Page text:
Apparently, the peaceful protest didn’t work.
On May 18th, shortly after midnight, Mark Carson, a 32-year-old gay African American man was walking with a friend in the West Village, when a group of men began to verbally harass them with homophobic taunts. One of the men followed the pair and shot Mark Carson in the face; he died shortly after.
Less than 24 hours later, I attended a candlelight vigil in honor of Mr. Carson, located right where he was killed. Several hundred people were in attendance. I heard the phrase “It could have been any of us” throughout the night. On Monday night, a more organized rally was held to honor Mr. Carson. While I personally could not attend, I was there in spirit with the thousands of people who marched in the West Village, holding up signs that read “Stop the Hate!” and “Marriage means nothing if we are being gunned down.” Leaders of the LGBTQ community, politicians, and even members of Mr. Carson’s family spoke.
Sadly, this protest didn’t work either.
A few hours later in the East Village, a gay man was attacked after disclosing to an acquaintance that he was gay. A few more hours later in Soho, a gay Latino couple was the verbal target of anti-gay slurs, right before they were physically assaulted. These last two incidents bring the total number to seven anti-gay hate crimes in a span of 20 days. Perhaps we need to do more than just protest and rally.
Some members of the LGBTQ community want to fight back, by taking self-defense classes or arming themselves. Others want more police presence in LGBTQ neighborhoods, and others want to organize “safety by numbers” programs. While I can see some merit in some of these responses, my recommendation is simple: 1) Talk about these issues, 2) Don’t assume, and 3) Take a stand.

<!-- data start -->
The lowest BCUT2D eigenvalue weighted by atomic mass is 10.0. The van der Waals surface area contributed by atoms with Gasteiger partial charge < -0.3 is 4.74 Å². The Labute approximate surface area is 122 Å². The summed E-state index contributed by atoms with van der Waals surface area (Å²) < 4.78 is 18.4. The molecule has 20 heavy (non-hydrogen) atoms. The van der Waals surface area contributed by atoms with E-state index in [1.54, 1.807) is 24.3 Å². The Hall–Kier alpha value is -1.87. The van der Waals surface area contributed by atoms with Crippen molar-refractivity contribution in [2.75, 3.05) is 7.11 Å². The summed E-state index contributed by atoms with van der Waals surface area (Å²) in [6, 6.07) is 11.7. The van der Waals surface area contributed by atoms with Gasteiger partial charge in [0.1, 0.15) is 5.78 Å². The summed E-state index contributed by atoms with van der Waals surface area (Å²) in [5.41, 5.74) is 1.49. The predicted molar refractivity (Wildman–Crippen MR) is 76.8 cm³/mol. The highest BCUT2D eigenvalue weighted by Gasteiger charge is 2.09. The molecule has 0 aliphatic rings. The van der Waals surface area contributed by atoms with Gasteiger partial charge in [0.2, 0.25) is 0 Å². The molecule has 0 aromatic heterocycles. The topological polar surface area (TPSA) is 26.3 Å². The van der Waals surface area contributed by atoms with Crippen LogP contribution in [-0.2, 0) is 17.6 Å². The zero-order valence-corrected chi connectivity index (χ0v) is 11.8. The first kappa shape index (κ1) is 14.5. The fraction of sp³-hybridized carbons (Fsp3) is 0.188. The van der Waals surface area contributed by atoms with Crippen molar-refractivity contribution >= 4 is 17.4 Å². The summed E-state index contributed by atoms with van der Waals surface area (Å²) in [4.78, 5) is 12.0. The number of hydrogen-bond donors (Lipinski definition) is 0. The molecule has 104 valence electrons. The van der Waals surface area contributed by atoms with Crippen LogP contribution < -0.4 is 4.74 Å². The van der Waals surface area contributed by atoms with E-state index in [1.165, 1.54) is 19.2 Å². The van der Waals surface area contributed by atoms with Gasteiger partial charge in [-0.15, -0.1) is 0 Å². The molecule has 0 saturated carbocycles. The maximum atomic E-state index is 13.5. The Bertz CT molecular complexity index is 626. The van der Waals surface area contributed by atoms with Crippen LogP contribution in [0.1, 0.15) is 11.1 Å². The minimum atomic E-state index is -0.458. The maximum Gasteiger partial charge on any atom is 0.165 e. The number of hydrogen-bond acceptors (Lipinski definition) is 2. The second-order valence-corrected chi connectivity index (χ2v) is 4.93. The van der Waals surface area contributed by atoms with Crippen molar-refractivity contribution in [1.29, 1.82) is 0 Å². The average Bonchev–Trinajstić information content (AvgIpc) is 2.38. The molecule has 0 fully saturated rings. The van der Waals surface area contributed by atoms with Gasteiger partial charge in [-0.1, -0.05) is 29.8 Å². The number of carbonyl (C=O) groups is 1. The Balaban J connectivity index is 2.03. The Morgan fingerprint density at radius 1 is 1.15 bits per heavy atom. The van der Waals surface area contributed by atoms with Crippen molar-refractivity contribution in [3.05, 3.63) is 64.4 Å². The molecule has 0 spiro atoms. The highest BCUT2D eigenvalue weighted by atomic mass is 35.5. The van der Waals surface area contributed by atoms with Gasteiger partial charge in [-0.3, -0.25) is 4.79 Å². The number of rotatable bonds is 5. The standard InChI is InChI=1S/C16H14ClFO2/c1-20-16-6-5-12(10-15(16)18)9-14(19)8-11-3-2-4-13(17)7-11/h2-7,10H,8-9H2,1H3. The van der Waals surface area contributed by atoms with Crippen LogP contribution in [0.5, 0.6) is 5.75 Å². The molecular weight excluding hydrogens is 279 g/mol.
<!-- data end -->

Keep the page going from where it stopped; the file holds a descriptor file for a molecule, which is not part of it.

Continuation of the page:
We have to start talking to our family members, friends, and acquaintances about what is happening. Post on your Facebook and Twitter pages. Send emails to listserves across the country, but also to your personal networks. While there is some coverage on mainstream news sources, most people are unaware of what is happening. Tell people about what happened to Mark Carson, so that his death is not in vain. It is way too common for LGBTQ people (particularly transgender people and LGBTQ people of color) to be victims of heinous crimes and for their names to be forgotten. I will not forget Sakia Gunn, Stephen Lopez Mercado, or Lorena Escalera, and we cannot forget Mark Carson either.
Secondly, don’t assume anything. In the past couple of weeks, I have had lots of conversations with friends who say things like “Things like this don’t happen in New York.” But, they do. It is quite common for my boyfriend and I to hear homophobic slurs as we walk down the streets of Manhattan. It wasn’t too long ago that a man in Hells Kitchen shoved me and called me a “faggot” as I walked by holding my boyfriend’s hand. Luckily nothing else happened, and after these past few weeks’ events, I am thankful that nothing did.
I’ve also had a lot of conversations with friends who say things like “I don’t think I know any homophobic people.” When I ask if they’ve talked about homophobia with their brothers, cousins, or friends directly, the common response is “No.” Of course we don’t want to believe that anyone in our lives is homophobic (or racist, sexist, etc.), but unless we talk about their views directly, we really don’t know.
When perpetrators of school shootings or serial killings are arrested, most people claim that they didn’t know the person was hateful, sociopathic, or mentally ill. When a person commits suicide, a lot of people will say they didn’t know the person was depressed or suicidal. And this is why we need to ask.
Finally, take a stand. Tell people that homophobia and transphobia is unacceptable. When people use biased language like “That’s so gay” or “No homo,” point out how those words are wrong and hurtful. When we allow these microaggressive anti-LGBTQ behaviors to continue, we create an environment where people believe it is acceptable to hate or discriminate against LGBTQ people. And if these hateful environments persist, the violence will continue.
I share all of this with you because I don’t want to be afraid to hold my boyfriend’s hand in public. I don’t want to feel unsafe again. I don’t want to live my life in fear. And I don’t want to go back into the closet.
But I need your help.